Sunday, June 27, 2010


I was down in Teignmouth last week on other biz, glancingly encountering the folk festival as the sun shone. Here's a couple of photos from the town centre in the afternoon.  The Fabulous Fezheads were fun, keeping the old sand dance tradition alive - memories of my late old friend Ronnie Ross of the Roadstars and solo street  fame.  The guys below were playing some nice American Old Timey sounds as I stopped to sample Guinness alfresco...  The only event I made it to was the Sturday night concert - the rather wonderful Magpie Lane.  Review written but still being deciphered (very delayed...).

Thursday, June 17, 2010

Thelonious Monk/Miles Davis/Doc Watson/Delmore Brothers/Max Roach

The bloody World Cup is here again so I am in need of (much) distraction, although not having a television helps to a certain extent... But, despite the fact that football bores the bejasus out of me, it would be churlish not to wish for the best in South Africa – a big moment for them.

And I am off to Devon tomorrow for a few days r and r and some biz. So:

The curse of the blogger of course, is to make rash statements: 'Apologies for being away but now I'm back etc' – to then disappear again. I have not posted any mp3s for some time and reviews have dried up somewhat as I have been busy on an ongoing project that has taken much time and energy. But I like to think that I can still roll one or two out here and there... Some jazz, some folk blues, some bluegrass, eclecticism rules as ever...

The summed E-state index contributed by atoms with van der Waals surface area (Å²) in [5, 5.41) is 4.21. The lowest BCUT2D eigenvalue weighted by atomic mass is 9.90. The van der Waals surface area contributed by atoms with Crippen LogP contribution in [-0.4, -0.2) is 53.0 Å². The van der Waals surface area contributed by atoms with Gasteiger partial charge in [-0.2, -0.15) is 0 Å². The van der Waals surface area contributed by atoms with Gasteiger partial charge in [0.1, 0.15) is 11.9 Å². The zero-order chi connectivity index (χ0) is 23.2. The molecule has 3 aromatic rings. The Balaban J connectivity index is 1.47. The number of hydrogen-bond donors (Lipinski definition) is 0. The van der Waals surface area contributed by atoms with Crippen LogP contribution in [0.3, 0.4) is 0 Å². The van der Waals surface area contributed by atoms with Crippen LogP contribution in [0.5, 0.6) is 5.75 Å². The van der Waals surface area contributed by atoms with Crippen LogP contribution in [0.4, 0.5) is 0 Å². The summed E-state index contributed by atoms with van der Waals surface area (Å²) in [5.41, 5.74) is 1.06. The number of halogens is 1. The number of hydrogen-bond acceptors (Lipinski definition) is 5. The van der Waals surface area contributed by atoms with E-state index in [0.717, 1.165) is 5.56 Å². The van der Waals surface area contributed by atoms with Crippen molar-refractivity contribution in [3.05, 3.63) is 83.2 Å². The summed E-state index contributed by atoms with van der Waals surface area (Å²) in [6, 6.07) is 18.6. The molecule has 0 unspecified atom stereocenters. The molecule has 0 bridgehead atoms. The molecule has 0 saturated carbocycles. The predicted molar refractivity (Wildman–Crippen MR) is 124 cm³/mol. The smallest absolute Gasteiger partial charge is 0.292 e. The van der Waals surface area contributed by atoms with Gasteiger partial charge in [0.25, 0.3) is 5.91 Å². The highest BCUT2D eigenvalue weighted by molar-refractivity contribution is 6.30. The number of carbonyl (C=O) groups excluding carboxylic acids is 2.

I posted Jimmy Guiffre's version of this sometime back – so here is the original, a recording of 'Blue Monk' made by the composer in 1954 with a trio, himself on piano, Percy Heath on bass and the redoubtable Art Blakey on drums. Over seven minutes long, giving them a chance to stretch out. Monk takes this at a sprightly tempo – he always plays this tune a fraction faster, I think, than you realise at first, the brain seems to say that it's a slower drag blues. He leaves plenty of space, floating phrases then suddenly doubling back, clenched repeating figures that suddenly spring out in an unexpected direction. Solid bass springs the track and Blakey knows when to push with quick cymbal spats and those trademark rolls, the battering triplets. Giuffre's version caught the pull of the time-line in the theme – at once archaic and modern and Monk of course, even more so now at this distance, proves this even deeper. Heath takes a fluent solo over Blakey backbeat hi-hat cymbal clips that continue into his own solo. Some hint of parade ground cadence that swings off sideways. Monk still in his springtime, on the cusp of greater recognition. And still fresh.